Tutorial: Getting Started with Amazon EMR - Amazon EMR

Tutorial: Getting Started with Amazon EMR

Overview

With Amazon EMR, you can set up a cluster to process and analyze data with big data frameworks in just a few minutes. This tutorial shows you how to launch a sample cluster using Spark, and how to run a simple PySpark script that you'll store in an Amazon S3 bucket. It covers essential Amazon EMR tasks in three main workflow categories: Plan and Configure, Manage, and Clean Up. You can also adapt this process for your own workloads.


				Workflow diagram for Amazon EMR that outlines the three major workflow
					categories of Plan and Configure, Manage, and Clean Up.

Prerequisites

You'll find links to more detailed topics as you work through this tutorial, and ideas for additional steps in the Next Steps section. If you have questions or get stuck, contact the Amazon EMR team on our Discussion Forum.

Cost

  • The sample cluster that you create runs in a live environment. The cluster will accrue minimal charges and will only run for the duration of this tutorial as long as you complete the cleanup tasks. Charges accrue at the per-second rate for Amazon EMR pricing and vary by Region. For more information, see Amazon EMR Pricing.

  • Minimal charges might also accrue for small files that you store in Amazon S3 for the tutorial. Some or all of your charges for Amazon S3 might be waived if you are within the usage limits of the AWS Free Tier. For more information, see Amazon S3 Pricing and AWS Free Tier.

Step 1: Plan and Configure an Amazon EMR Cluster

In this step, you plan for and launch a simple Amazon EMR cluster with Apache Spark installed. The setup process includes creating an Amazon S3 bucket to store a sample PySpark script, an input dataset, and cluster output.

Prepare Storage for Cluster Input and Output

Create an Amazon S3 bucket to store an example PySpark script, input data, and output data. Create the bucket in the same AWS Region where you plan to launch your Amazon EMR cluster. For example, US West (Oregon) us-west-2. Buckets and folders that you use with Amazon EMR have the following limitations:

  • Names can consist of only lowercase letters, numbers, periods (.), and hyphens (-).

  • Names cannot end in numbers.

  • A bucket name must be unique across all AWS accounts.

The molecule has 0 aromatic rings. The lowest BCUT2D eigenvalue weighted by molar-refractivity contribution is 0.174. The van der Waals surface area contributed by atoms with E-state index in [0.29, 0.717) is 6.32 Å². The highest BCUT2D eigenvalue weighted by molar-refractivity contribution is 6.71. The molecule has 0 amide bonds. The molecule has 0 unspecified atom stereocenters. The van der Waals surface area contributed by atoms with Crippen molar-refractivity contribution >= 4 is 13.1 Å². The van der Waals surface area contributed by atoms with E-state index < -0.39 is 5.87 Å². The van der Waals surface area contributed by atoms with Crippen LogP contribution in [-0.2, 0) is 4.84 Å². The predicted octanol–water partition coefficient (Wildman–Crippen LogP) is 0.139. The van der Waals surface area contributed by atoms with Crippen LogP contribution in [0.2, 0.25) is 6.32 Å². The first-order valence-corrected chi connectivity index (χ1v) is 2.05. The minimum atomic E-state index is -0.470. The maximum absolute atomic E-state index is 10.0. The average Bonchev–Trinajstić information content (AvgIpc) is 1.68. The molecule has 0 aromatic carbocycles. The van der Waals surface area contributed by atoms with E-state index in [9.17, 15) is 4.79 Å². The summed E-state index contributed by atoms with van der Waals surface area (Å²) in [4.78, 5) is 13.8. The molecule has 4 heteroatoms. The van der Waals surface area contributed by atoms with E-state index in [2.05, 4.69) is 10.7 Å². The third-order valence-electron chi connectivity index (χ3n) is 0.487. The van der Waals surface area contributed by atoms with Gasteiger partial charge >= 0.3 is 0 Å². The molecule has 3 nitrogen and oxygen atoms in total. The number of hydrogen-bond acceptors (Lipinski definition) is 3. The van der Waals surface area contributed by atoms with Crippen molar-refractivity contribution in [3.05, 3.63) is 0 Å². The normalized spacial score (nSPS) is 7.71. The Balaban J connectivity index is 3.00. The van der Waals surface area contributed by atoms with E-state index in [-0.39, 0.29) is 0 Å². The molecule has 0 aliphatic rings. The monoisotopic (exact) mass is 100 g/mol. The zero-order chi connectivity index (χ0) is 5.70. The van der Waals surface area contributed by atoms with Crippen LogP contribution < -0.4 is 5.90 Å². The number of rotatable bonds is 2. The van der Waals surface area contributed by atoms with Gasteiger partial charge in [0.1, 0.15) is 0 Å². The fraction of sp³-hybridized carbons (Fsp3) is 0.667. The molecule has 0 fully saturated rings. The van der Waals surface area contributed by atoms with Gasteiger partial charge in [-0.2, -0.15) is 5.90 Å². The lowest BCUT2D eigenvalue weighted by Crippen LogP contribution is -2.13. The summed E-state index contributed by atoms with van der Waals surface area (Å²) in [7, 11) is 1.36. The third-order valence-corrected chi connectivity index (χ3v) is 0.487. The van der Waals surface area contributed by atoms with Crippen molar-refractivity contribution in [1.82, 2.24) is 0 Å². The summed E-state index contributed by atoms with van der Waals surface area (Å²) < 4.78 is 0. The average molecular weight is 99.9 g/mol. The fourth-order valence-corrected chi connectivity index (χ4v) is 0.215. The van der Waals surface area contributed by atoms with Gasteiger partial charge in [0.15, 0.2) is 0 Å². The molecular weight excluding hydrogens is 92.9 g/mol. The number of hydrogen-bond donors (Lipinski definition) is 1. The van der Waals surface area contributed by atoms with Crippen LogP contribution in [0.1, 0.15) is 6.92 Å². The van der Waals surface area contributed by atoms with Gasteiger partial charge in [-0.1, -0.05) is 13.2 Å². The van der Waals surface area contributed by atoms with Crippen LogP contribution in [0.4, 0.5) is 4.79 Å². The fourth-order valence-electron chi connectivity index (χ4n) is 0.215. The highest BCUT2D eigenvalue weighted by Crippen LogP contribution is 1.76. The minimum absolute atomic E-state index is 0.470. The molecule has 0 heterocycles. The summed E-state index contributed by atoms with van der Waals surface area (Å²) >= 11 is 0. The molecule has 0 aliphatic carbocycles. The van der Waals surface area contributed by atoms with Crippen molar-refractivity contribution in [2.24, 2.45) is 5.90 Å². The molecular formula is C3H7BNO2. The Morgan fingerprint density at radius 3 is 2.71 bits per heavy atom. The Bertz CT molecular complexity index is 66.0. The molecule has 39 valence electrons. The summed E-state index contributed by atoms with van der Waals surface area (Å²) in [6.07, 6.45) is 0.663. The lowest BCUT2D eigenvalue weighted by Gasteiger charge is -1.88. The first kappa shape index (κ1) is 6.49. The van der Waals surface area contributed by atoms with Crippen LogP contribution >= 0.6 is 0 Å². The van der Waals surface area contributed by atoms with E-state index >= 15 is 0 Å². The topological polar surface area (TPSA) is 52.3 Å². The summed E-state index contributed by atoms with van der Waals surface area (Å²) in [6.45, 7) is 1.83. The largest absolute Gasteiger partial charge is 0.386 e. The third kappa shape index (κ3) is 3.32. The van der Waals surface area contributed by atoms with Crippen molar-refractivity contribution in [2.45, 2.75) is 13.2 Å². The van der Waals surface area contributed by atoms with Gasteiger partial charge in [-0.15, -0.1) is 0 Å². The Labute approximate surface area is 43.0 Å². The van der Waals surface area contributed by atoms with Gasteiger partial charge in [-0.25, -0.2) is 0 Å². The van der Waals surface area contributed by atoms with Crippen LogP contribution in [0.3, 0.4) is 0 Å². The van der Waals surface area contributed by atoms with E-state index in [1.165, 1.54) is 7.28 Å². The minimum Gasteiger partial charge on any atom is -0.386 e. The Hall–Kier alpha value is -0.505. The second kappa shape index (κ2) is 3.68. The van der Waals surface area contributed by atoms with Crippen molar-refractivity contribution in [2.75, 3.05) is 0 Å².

• An output folder must be empty.

To create a bucket for this tutorial, see How do I create an S3 Bucket? in the Amazon Simple Storage Service Console User Guide.

Develop and Prepare an Application for Amazon EMR

In this step, you upload a sample PySpark script to Amazon S3. This is the most common way to prepare an application for Amazon EMR. EMR lets you specify the Amazon S3 location of the script when you submit work to your cluster. You also upload sample input data to Amazon S3 for the PySpark script to process.

We've provided the following PySpark script for you to use. The script processes food establishment inspection data and outputs a file listing the top ten establishments with the most "Red" type violations to your S3 bucket.

To prepare the example PySpark script for EMR

  1. Copy the example code below into a new file in your editor of choice.

  2. Save the file as health_violations.py.

  3. Upload health_violations.py to Amazon S3 into the bucket you designated for this tutorial. For information about how to upload objects to Amazon S3, see Uploading an object to a bucket in the Amazon Simple Storage Service Getting Started Guide.

import argparse from pyspark.sql import SparkSession def calculate_red_violations(data_source, output_uri): """ Processes sample food establishment inspection data and queries the data to find the top 10 establishments with the most Red violations from 2006 to 2020. :param data_source: The URI where the food establishment data CSV is saved, typically an Amazon S3 bucket, such as 's3://DOC-EXAMPLE-BUCKET/food-establishment-data.csv'. :param output_uri: The URI where the output is written, typically an Amazon S3 bucket, such as 's3://DOC-EXAMPLE-BUCKET/restaurant_violation_results'. """ with SparkSession.builder.appName("Calculate Red Health Violations").getOrCreate() as spark: # Load the restaurant violation CSV data if data_source is not None: restaurants_df = spark.read.option("header", "true").csv(data_source) # Create an in-memory DataFrame to query restaurants_df.createOrReplaceTempView("restaurant_violations") # Create a DataFrame of the top 10 restaurants with the most Red violations top_red_violation_restaurants = spark.sql("SELECT name, count(*) AS total_red_violations " + "FROM restaurant_violations " + "WHERE violation_type = 'RED' " + "GROUP BY name " + "ORDER BY total_red_violations DESC LIMIT 10 ") # Write the results to the specified output URI top_red_violation_restaurants.write.option("header", "true").mode("overwrite").csv(output_uri) if __name__ == "__main__": parser = argparse.ArgumentParser() parser.add_argument( '--data_source', help="The URI where the CSV restaurant data is saved, typically an S3 bucket.") parser.add_argument( '--output_uri', help="The URI where output is saved, typically an S3 bucket.") args = parser.parse_args() calculate_red_violations(args.data_source, args.output_uri)

Input arguments